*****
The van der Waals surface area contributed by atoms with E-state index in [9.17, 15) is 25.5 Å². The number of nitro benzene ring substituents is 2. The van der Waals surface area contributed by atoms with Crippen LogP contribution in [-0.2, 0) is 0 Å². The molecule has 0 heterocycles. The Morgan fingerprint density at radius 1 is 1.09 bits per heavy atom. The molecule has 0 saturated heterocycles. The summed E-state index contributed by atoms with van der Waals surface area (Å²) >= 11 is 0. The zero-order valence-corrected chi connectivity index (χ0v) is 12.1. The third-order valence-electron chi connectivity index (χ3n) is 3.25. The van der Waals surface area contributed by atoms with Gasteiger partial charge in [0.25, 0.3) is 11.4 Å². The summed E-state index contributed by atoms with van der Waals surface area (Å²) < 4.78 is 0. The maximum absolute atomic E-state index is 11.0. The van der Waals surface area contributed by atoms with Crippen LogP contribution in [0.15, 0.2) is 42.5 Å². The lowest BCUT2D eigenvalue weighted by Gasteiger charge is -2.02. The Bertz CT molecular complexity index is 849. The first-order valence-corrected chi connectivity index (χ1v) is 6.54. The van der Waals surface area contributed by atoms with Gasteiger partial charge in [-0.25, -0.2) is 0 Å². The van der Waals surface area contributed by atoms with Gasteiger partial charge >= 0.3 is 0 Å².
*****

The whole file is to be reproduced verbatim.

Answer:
The van der Waals surface area contributed by atoms with E-state index in [9.17, 15) is 25.5 Å². The number of nitro benzene ring substituents is 2. The van der Waals surface area contributed by atoms with Crippen LogP contribution in [-0.2, 0) is 0 Å². The molecule has 0 heterocycles. The Morgan fingerprint density at radius 1 is 1.09 bits per heavy atom. The molecule has 0 saturated heterocycles. The summed E-state index contributed by atoms with van der Waals surface area (Å²) >= 11 is 0. The zero-order valence-corrected chi connectivity index (χ0v) is 12.1. The third-order valence-electron chi connectivity index (χ3n) is 3.25. The van der Waals surface area contributed by atoms with Gasteiger partial charge in [0.25, 0.3) is 11.4 Å². The summed E-state index contributed by atoms with van der Waals surface area (Å²) < 4.78 is 0. The maximum absolute atomic E-state index is 11.0. The van der Waals surface area contributed by atoms with Crippen LogP contribution in [0.15, 0.2) is 42.5 Å². The lowest BCUT2D eigenvalue weighted by Gasteiger charge is -2.02. The Bertz CT molecular complexity index is 849. The first-order valence-corrected chi connectivity index (χ1v) is 6.54. The van der Waals surface area contributed by atoms with Gasteiger partial charge in [-0.25, -0.2) is 0 Å². The van der Waals surface area contributed by atoms with Gasteiger partial charge >= 0.3 is 0 Å².